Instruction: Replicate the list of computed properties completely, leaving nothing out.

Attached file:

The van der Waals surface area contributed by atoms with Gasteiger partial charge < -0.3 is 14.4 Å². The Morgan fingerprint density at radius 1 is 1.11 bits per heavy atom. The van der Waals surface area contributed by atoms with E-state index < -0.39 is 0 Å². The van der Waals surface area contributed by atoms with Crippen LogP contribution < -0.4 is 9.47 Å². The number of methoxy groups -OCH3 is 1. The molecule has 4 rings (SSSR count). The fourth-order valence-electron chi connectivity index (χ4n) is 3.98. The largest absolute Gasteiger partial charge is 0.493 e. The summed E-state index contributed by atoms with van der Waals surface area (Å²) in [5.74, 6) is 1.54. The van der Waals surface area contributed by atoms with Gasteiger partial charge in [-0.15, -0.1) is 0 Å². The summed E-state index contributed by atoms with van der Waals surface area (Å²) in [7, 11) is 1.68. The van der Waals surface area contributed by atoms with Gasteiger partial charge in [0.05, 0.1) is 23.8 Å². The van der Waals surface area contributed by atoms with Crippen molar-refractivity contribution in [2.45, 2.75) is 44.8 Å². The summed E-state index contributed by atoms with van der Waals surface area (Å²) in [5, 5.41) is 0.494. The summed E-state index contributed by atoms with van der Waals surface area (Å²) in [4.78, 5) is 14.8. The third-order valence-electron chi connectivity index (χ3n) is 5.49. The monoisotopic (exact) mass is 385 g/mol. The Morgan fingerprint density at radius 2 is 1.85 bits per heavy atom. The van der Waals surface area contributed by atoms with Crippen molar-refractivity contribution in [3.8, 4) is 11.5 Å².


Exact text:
The van der Waals surface area contributed by atoms with Gasteiger partial charge < -0.3 is 14.4 Å². The Morgan fingerprint density at radius 1 is 1.11 bits per heavy atom. The van der Waals surface area contributed by atoms with E-state index < -0.39 is 0 Å². The van der Waals surface area contributed by atoms with Crippen LogP contribution < -0.4 is 9.47 Å². The number of methoxy groups -OCH3 is 1. The molecule has 4 rings (SSSR count). The fourth-order valence-electron chi connectivity index (χ4n) is 3.98. The largest absolute Gasteiger partial charge is 0.493 e. The summed E-state index contributed by atoms with van der Waals surface area (Å²) in [5.74, 6) is 1.54. The van der Waals surface area contributed by atoms with Gasteiger partial charge in [-0.15, -0.1) is 0 Å². The summed E-state index contributed by atoms with van der Waals surface area (Å²) in [7, 11) is 1.68. The van der Waals surface area contributed by atoms with Gasteiger partial charge in [0.05, 0.1) is 23.8 Å². The van der Waals surface area contributed by atoms with Crippen molar-refractivity contribution in [2.45, 2.75) is 44.8 Å². The summed E-state index contributed by atoms with van der Waals surface area (Å²) in [5, 5.41) is 0.494. The summed E-state index contributed by atoms with van der Waals surface area (Å²) in [4.78, 5) is 14.8. The third-order valence-electron chi connectivity index (χ3n) is 5.49. The monoisotopic (exact) mass is 385 g/mol. The Morgan fingerprint density at radius 2 is 1.85 bits per heavy atom. The van der Waals surface area contributed by atoms with Crippen molar-refractivity contribution in [3.8, 4) is 11.5 Å².